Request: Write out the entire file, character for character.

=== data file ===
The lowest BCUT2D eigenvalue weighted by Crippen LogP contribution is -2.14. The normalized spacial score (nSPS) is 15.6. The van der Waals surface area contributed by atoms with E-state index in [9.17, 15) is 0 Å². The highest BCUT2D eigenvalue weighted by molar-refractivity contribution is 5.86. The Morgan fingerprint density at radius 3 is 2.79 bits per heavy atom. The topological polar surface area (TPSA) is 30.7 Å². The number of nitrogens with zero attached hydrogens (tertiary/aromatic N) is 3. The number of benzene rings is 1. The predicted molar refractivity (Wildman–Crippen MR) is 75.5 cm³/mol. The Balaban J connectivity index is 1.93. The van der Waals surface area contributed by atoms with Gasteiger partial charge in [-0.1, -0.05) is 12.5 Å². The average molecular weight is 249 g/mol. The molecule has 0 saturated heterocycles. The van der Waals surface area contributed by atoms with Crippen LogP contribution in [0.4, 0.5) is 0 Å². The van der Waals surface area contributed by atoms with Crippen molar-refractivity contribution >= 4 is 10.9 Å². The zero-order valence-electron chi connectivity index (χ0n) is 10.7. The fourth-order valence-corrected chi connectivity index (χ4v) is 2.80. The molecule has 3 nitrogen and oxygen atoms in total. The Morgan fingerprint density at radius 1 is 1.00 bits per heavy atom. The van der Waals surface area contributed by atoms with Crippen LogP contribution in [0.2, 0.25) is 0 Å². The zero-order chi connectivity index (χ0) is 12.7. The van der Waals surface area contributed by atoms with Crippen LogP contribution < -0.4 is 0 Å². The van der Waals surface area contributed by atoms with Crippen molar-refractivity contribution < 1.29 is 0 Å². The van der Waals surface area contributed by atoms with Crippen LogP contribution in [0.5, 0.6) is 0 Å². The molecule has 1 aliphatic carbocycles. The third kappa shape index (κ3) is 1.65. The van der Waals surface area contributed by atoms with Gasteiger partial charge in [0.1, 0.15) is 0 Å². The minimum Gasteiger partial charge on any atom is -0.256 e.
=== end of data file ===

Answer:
The lowest BCUT2D eigenvalue weighted by Crippen LogP contribution is -2.14. The normalized spacial score (nSPS) is 15.6. The van der Waals surface area contributed by atoms with E-state index in [9.17, 15) is 0 Å². The highest BCUT2D eigenvalue weighted by molar-refractivity contribution is 5.86. The Morgan fingerprint density at radius 3 is 2.79 bits per heavy atom. The topological polar surface area (TPSA) is 30.7 Å². The number of nitrogens with zero attached hydrogens (tertiary/aromatic N) is 3. The number of benzene rings is 1. The predicted molar refractivity (Wildman–Crippen MR) is 75.5 cm³/mol. The Balaban J connectivity index is 1.93. The van der Waals surface area contributed by atoms with Gasteiger partial charge in [-0.1, -0.05) is 12.5 Å². The average molecular weight is 249 g/mol. The molecule has 0 saturated heterocycles. The van der Waals surface area contributed by atoms with Crippen LogP contribution in [0.4, 0.5) is 0 Å². The van der Waals surface area contributed by atoms with Crippen molar-refractivity contribution >= 4 is 10.9 Å². The zero-order valence-electron chi connectivity index (χ0n) is 10.7. The fourth-order valence-corrected chi connectivity index (χ4v) is 2.80. The molecule has 3 nitrogen and oxygen atoms in total. The Morgan fingerprint density at radius 1 is 1.00 bits per heavy atom. The van der Waals surface area contributed by atoms with Crippen LogP contribution in [0.2, 0.25) is 0 Å². The zero-order chi connectivity index (χ0) is 12.7. The van der Waals surface area contributed by atoms with Crippen LogP contribution < -0.4 is 0 Å². The van der Waals surface area contributed by atoms with Crippen molar-refractivity contribution < 1.29 is 0 Å². The van der Waals surface area contributed by atoms with Crippen LogP contribution in [0.5, 0.6) is 0 Å². The molecule has 1 aliphatic carbocycles. The third kappa shape index (κ3) is 1.65. The van der Waals surface area contributed by atoms with Gasteiger partial charge in [0.1, 0.15) is 0 Å². The minimum Gasteiger partial charge on any atom is -0.256 e.